Microsoft Office Tutorials and References
In Depth Information
The PowerPivot Query Designer
If you want to remove normalization from a data model, you can use the query designer of
the Table Import Wizard in PowerPivot to produce denormalized SQL queries in the original
data model. Nevertheless, before you start designing a query, it is important to understand
what a SQL query is.
A SQL query is a statement written in a special language, called SQL, which is understood by
most of the modern databases. We are not going to describe in detail how to write a SQL
query because there are a lot of good books that cover the topic much better then we could
do in a few paragraphs. For the purposes of this topic, we are interested in how to use the
PowerPivot query designer, which requires that you understand just the basics of SQL and
handles much of the hard work for you.
A very simple SQL query looks like this:
Prod.ProductId AS ProductID,
Prod.Name AS ProductName,
Sub.Name AS SubcategoryName
Production.Product AS Prod
INNER JOIN Production.ProductSubcategory AS Sub
ON Prod.ProductSubcategoryID = Sub.ProductSubcategoryID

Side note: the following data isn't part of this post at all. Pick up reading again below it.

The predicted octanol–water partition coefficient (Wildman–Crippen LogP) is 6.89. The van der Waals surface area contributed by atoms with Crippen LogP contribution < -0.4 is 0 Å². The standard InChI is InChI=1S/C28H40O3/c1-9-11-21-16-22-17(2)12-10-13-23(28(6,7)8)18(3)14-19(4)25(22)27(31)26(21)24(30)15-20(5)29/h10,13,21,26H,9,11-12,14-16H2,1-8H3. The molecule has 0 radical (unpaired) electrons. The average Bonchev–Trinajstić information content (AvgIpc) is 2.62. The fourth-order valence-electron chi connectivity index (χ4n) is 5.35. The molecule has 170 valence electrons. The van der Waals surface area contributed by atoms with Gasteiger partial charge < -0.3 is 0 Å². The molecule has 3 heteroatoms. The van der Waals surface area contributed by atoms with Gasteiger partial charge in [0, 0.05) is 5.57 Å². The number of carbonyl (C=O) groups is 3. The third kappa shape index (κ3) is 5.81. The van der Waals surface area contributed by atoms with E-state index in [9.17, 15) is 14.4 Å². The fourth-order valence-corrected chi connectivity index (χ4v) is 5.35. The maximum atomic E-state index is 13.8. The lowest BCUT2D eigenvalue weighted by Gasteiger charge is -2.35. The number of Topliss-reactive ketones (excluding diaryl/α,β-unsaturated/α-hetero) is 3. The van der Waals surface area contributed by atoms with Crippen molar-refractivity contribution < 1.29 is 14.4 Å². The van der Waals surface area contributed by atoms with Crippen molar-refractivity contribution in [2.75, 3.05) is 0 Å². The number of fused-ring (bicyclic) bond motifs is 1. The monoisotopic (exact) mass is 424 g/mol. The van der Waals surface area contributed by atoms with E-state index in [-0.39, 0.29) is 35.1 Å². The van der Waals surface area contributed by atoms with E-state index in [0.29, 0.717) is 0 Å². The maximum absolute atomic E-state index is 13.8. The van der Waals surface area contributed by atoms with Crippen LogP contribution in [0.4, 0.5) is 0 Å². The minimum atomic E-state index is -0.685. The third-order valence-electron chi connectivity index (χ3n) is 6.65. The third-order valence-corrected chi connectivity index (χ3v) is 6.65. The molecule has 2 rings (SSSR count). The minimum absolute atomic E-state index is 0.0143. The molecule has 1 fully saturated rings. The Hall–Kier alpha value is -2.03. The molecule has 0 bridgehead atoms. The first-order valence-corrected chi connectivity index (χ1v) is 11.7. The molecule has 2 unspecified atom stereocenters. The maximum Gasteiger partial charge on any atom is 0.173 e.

Sub.Name = 'Helmets'
Let us describe this example in greater detail. A query is composed of several parts, the most
common and important of which are these:
SELECT In the first part of the query, you declare which columns you are interested in
reading. You can refer to more than one table in the column list of the SELECT element;
this is particularly useful when we need to get data from tables that have relationships
between them.
FROM In this part of the query, you declare which tables you want the database to read
to gather the columns declared in the first section. If more than one table is referenced,
as is the case in the example, you should specify how to follow relationships among the
different tables. You do this using the JOIN predicate.
WHERE The last part of the query lets you create filtering conditions, so that you do
not retrieve all rows. In the example, we asked for rows that contain Helmets as the
subcategory name.
Now that you have seen the overall structure of a query, you are going to create this query
and load its data into PowerPivot to appreciate the difference between the query result and
the original tables.
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